Another byproduct of "deinstitutionalization" was the emergence of Maricopa County's jail system as the largest de facto mental institution in Arizona.
In mid-2004, county jail officials estimated that 20 percent of the inmates, or about 1,700 on a given day, were seriously mentally ill clients of ValueOptions. That number didn't include hundreds of mentally ill inmates not in the ValueOptions network.
Carl Gholson apparently was homeless much of the time in the 1970s and 1980s, mostly in the Phoenix area. He had become addicted to crack cocaine, and often found himself arrested for disorderly conduct and other misdemeanors.
His disease, paranoid schizophrenia, is one of the most insidious of all mental disorders; it's not the Jekyll-Hyde, split-personality image of popular lore. Schizophrenia causes its victims to suffer from terrifying hallucinations and intense delusions that make life unbearable most of the time.
Self-medication by schizophrenics in the form of illegal drugs isn't unusual. Powerful, ever-evolving prescription medications may provide relief, though there is no known cure.
"He was always pretty much at his worst when I saw him," recalls Maricopa County jail social worker Joe Hill, who first met Carl in the 1980s. "Off his meds, he was not a guy to be trifled with. On his meds, he was still crazy. But when he would get better, he was very entertaining and, my God, he was bright as hell.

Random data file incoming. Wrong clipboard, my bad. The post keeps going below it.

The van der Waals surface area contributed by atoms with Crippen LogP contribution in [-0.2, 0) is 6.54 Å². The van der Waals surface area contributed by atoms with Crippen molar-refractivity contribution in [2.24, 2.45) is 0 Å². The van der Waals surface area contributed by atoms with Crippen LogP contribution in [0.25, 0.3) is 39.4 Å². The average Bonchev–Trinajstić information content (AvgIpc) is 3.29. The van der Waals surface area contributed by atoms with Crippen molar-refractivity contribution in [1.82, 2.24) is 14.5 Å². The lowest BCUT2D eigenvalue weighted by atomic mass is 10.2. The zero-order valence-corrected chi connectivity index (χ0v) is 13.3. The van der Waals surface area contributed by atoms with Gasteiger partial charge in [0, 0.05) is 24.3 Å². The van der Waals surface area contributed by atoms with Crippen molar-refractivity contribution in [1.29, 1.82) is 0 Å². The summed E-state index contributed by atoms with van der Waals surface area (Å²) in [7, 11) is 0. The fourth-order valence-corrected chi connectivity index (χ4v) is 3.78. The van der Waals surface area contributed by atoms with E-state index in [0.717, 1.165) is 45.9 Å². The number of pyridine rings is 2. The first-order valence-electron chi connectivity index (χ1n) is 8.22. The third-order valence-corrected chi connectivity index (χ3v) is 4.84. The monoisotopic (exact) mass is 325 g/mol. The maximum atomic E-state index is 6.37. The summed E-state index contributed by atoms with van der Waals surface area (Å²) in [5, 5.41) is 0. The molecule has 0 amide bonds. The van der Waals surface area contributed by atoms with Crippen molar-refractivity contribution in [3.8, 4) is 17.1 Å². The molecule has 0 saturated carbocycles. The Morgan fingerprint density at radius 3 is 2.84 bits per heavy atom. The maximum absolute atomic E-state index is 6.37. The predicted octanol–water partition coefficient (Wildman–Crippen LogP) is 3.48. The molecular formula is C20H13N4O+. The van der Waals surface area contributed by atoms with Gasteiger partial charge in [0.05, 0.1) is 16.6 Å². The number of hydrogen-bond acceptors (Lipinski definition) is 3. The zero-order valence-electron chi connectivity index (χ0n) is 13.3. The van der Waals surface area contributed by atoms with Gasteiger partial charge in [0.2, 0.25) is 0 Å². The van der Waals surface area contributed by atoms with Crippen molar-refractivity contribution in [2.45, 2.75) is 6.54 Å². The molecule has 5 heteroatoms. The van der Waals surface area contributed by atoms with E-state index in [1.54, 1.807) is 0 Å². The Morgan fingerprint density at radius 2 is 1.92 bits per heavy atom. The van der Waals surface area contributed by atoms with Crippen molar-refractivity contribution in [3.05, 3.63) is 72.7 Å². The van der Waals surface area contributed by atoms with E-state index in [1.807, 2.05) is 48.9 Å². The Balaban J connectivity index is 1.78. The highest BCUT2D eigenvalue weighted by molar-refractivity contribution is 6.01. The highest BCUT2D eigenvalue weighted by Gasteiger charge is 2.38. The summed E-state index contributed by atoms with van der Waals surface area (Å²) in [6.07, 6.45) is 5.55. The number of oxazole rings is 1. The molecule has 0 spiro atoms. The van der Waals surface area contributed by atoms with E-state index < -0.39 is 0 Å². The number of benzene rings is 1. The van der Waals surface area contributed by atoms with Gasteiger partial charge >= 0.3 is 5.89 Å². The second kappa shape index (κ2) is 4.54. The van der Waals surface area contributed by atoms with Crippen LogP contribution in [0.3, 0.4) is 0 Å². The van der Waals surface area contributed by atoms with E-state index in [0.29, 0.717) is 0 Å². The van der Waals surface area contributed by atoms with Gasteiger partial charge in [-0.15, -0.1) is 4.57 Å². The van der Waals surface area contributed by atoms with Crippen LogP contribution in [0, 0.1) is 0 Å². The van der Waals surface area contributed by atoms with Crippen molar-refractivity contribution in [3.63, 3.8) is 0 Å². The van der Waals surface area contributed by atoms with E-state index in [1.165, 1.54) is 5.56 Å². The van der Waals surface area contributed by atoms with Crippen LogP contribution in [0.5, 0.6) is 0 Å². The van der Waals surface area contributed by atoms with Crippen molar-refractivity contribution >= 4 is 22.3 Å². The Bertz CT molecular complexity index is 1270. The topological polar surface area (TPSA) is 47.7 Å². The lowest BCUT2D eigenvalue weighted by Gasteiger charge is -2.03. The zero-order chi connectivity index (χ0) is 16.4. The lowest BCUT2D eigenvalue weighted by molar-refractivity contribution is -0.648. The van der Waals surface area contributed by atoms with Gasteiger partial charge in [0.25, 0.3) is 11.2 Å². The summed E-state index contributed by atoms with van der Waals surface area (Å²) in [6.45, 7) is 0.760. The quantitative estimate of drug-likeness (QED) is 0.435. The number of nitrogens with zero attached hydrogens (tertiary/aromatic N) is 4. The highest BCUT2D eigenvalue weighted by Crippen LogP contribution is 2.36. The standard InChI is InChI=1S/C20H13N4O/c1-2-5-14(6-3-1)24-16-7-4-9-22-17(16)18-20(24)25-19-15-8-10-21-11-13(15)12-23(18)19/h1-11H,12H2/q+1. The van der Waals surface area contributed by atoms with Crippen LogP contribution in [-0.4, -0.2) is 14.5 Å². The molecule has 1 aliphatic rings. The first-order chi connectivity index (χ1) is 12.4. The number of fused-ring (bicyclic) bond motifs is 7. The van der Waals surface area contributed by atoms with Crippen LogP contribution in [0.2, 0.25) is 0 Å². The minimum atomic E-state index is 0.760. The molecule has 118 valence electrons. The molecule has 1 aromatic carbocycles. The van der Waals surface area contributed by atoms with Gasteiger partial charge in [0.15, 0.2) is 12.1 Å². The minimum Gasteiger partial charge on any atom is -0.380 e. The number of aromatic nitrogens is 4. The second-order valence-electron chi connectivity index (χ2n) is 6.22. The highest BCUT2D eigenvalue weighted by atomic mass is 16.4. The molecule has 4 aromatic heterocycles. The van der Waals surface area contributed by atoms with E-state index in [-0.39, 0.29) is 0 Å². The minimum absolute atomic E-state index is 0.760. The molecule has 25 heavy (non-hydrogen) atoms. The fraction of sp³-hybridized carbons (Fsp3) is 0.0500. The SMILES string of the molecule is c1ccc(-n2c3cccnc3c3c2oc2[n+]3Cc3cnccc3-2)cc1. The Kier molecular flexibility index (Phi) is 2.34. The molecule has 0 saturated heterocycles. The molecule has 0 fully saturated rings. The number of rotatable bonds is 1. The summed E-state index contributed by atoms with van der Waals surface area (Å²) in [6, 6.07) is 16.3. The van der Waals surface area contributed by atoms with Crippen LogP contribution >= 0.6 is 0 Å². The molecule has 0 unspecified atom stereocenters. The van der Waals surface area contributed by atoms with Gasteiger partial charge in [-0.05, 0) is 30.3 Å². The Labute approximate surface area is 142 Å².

"Carl really stood out. He probably was close to genius IQ. He had very complex thoughts about things that were going on in the world and going on in his head. And he could sing great jazz. Amazing! The man had perfect pitch, I swear. He'd always tell me: 'Got to get with the good, get with the good.'"
But Carl just couldn't stay out of trouble and, in October 1988, a Superior Court judge sentenced him to five years in prison on a theft and burglary rap.
He served part of his sentence at Fort Grant, where he had spent time as a juvenile offender. He was reunited there with his brother Dwayne, then serving a long sentence for armed robbery.